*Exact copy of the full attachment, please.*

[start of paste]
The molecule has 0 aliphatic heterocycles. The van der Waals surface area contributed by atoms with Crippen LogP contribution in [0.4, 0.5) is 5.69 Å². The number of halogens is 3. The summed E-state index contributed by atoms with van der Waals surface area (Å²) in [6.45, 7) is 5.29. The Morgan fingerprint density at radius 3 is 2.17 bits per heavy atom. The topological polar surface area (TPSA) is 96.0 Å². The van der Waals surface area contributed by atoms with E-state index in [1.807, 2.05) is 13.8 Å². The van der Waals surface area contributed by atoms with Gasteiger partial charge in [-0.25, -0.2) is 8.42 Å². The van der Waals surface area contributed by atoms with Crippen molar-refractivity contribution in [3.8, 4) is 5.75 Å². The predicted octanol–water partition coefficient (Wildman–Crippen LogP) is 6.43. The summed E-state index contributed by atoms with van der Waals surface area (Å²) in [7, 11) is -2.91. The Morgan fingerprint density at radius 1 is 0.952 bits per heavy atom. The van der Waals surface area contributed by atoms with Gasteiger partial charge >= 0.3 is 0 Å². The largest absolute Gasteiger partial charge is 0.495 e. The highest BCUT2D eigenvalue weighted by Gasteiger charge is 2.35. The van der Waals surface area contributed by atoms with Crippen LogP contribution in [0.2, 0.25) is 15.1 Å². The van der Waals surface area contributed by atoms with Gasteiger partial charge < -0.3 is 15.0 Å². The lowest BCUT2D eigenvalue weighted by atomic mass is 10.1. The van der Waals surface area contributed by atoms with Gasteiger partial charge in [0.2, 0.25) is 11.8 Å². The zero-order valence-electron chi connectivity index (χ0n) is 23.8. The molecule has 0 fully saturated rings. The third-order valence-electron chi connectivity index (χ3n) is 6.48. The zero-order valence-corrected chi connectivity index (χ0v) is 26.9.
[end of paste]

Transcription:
The molecule has 0 aliphatic heterocycles. The van der Waals surface area contributed by atoms with Crippen LogP contribution in [0.4, 0.5) is 5.69 Å². The number of halogens is 3. The summed E-state index contributed by atoms with van der Waals surface area (Å²) in [6.45, 7) is 5.29. The Morgan fingerprint density at radius 3 is 2.17 bits per heavy atom. The topological polar surface area (TPSA) is 96.0 Å². The van der Waals surface area contributed by atoms with E-state index in [1.807, 2.05) is 13.8 Å². The van der Waals surface area contributed by atoms with Gasteiger partial charge in [-0.25, -0.2) is 8.42 Å². The van der Waals surface area contributed by atoms with Crippen molar-refractivity contribution in [3.8, 4) is 5.75 Å². The predicted octanol–water partition coefficient (Wildman–Crippen LogP) is 6.43. The summed E-state index contributed by atoms with van der Waals surface area (Å²) in [7, 11) is -2.91. The Morgan fingerprint density at radius 1 is 0.952 bits per heavy atom. The van der Waals surface area contributed by atoms with Gasteiger partial charge >= 0.3 is 0 Å². The largest absolute Gasteiger partial charge is 0.495 e. The highest BCUT2D eigenvalue weighted by Gasteiger charge is 2.35. The van der Waals surface area contributed by atoms with Crippen LogP contribution in [0.2, 0.25) is 15.1 Å². The van der Waals surface area contributed by atoms with Gasteiger partial charge < -0.3 is 15.0 Å². The lowest BCUT2D eigenvalue weighted by atomic mass is 10.1. The van der Waals surface area contributed by atoms with Gasteiger partial charge in [0.2, 0.25) is 11.8 Å². The zero-order valence-electron chi connectivity index (χ0n) is 23.8. The molecule has 0 fully saturated rings. The third-order valence-electron chi connectivity index (χ3n) is 6.48. The zero-order valence-corrected chi connectivity index (χ0v) is 26.9.